Zimbabwe: Beautifully Written, Insightful, and Perceptive

I am pleased that Zimbabwe is the last country on the list, because I have a soft spot for the country and its people. I love traveling there, and I even sponsor a couple of AIDS orphan girls in Harare. I have read about every book set in Zimbabwe I’ve been able to get my hands on, so I was a bit worried about finding one for this challenge. I know there are several I haven’t read, since Zimbabwe has a fantastic selection of good authors, but finding them can be a challenge. I was lucky enough to find Zenzele: A Letter for My Daughter by J. Nozipo Maraire at my library.

Such a lovely book! It is about a mother who writes a letter to her daughter, who is studying at Harvard. In her letter she tells her daughter about the life lessons she has learned throughout her life in Zimbabwe. There are many stories and people mentioned in the letter. She shares both history, including the struggle for independence, and her own memories, as well as the big dreams she had, and the equally big disappointments.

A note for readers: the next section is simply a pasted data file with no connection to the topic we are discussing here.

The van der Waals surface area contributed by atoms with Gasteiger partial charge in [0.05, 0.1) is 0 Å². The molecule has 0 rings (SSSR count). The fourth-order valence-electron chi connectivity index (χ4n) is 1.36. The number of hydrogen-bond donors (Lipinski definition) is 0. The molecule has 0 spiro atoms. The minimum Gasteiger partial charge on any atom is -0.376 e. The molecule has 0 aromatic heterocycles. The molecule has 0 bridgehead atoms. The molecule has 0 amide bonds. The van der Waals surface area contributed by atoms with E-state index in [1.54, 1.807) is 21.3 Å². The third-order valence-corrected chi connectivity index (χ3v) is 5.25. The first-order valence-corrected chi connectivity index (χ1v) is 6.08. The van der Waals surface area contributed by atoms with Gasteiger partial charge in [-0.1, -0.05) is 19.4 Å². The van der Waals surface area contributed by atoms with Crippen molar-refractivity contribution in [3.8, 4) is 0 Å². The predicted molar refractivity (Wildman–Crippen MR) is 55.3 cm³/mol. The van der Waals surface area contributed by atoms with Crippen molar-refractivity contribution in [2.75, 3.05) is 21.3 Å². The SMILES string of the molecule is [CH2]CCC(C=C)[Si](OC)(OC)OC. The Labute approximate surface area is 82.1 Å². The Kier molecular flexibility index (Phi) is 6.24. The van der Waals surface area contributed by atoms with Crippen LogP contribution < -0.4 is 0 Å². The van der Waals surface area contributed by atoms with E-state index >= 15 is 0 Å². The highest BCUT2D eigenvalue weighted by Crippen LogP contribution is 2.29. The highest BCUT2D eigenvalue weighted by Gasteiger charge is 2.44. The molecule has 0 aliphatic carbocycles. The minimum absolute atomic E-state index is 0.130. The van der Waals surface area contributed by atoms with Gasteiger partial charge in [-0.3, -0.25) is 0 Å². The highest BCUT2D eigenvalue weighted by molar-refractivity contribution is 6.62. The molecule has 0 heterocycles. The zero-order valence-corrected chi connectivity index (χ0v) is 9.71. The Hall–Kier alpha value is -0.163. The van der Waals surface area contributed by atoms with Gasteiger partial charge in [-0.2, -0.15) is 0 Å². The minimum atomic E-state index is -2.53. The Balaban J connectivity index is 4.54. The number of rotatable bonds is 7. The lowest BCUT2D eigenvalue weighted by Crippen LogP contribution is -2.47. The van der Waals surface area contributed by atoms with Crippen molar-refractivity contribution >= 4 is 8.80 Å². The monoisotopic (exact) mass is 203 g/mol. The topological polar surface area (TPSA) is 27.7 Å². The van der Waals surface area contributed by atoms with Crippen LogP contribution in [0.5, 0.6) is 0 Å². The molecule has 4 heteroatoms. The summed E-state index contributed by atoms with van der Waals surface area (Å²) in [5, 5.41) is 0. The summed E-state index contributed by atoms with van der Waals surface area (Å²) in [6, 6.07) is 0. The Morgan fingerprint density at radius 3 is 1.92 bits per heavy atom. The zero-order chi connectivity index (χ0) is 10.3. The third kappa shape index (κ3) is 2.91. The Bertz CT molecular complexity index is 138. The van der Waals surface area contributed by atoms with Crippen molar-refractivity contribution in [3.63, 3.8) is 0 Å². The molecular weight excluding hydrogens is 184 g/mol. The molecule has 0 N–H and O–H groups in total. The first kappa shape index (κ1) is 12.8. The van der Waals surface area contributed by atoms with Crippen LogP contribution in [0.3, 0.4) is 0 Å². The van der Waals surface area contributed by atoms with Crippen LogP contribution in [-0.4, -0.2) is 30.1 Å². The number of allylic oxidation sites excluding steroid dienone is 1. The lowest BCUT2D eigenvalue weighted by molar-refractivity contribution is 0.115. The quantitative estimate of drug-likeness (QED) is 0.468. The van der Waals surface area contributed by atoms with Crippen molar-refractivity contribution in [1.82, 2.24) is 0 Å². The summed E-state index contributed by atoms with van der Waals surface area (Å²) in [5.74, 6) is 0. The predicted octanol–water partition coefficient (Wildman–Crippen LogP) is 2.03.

I loved the stories in the book. The mother is extremely wise. “Until the lion learns to write, tales of hunting will always glorify the hunter.” Her memories of life are quite often about these lions and hunters. The mother is a traditional woman in most ways, and her daughter a modern woman taken by Western customs and life. “Welcome, my dear, to the Western world, land of democracy, freedom, and bigotry.”

“Racism is a phenomenal thing; it is like a thick mist that obscures the vision and judgement of even great minds.” I love how insightful and perceptive the book is. I felt like the book could have been written today instead of over 20 years ago. Even though the subjects in the book are common issues in Africa; tradition versus modern, religious beliefs, independence, British rule, men and women, the new, modern women studying, and providing for the family.

I think this book speaks to everyone who is interested in understanding and reading about life in Zimbabwe, as well as southern Africa in general. What a great way to end this round of reading the world (I still need a few more books, but more on that in the next blog post). “Until we begin to put pen to paper, we historically do not exist.” And this is exactly what she did! Highly recommended!

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